All writers face rejection! Just keep on keeping on!
But I’m not really looking for encouragement. This blog started as a way for me to report back to the community of New Hampshire (after the State Council on the Arts awarded me a fellowship) about the writing life and process that one particular writer went through. Well, in the spirit of honest reflection, I have to write about doubt. I don’t doubt because of rejection. I don’t doubt because of acceptance. I doubt because when I open the notebook to write, I’m almost immediately confronted with the negative voice that tries to keep me from writing. For instance, here is how it played out yesterday, slightly paraphrased from the journal entry in which I argued with myself:
I’ve failed to find a passage through the gate.
Self-publishing means mean selling, marketing, editing on my own. I am not a good editor, publisher, marketer.
I can’t imagine how to sell copies of a self published book.
I’ve missed the opportunity to do creative work on the web.
I’m old. Too old to realistically do the shit required of a self published writer.
I am afraid.
What am I afraid of? I do not think I am afraid of success. Am I afraid of RISK?
Don’t you stand in front of classes all the time and preach the necessity of RISK in artistic endeavors? What does that mean in your own life? What would Walt Whitman do?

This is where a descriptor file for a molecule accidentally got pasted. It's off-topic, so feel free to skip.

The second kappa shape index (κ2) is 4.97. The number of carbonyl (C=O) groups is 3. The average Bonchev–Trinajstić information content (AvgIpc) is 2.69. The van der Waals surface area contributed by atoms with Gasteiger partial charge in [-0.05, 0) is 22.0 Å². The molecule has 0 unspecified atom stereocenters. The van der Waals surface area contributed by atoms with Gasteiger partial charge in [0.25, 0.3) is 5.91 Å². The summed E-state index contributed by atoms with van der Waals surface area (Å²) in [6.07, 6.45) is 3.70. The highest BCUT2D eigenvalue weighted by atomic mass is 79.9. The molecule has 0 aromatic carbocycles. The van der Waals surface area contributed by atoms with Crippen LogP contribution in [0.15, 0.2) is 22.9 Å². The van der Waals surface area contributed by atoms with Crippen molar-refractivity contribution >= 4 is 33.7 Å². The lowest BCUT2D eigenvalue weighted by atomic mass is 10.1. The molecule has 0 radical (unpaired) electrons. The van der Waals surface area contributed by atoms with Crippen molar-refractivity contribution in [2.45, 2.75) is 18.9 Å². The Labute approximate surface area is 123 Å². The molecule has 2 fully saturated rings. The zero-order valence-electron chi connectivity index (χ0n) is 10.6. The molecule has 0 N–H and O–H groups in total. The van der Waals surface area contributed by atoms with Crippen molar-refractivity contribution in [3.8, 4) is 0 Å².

Or perhaps the fear isn’t about traditional vs. self-publishing. Perhaps its about discovering that I’m simply not good enough, or haven’t worked hard enough, or that my creative impulse is half-baked.
Fear of not being good enough. Of having material not worth marketing? Maybe I don’t really believe in my work. Maybe it’s not good?
I could go on. The back and forth went for several pages more. But you get the picture. Still, this is not a call for help, or encouragement. It’s just the way that my writing life unfolds. And do you know what happened after I let Old Man Doubt into my head for a couple of hours? I got tired of listening to him. I closed the notebook in which I argue with myself, and opened the notebook in which I’m writing a new novel, and I wrote my pages.
I. WROTE. MY. PAGES.
Just like I always do.
So when I go back to teaching in the fall after a summer of writing, I can tell my students that yes, I struggled to write all summer. Every day. But I wrote.
Because that’s what writers do.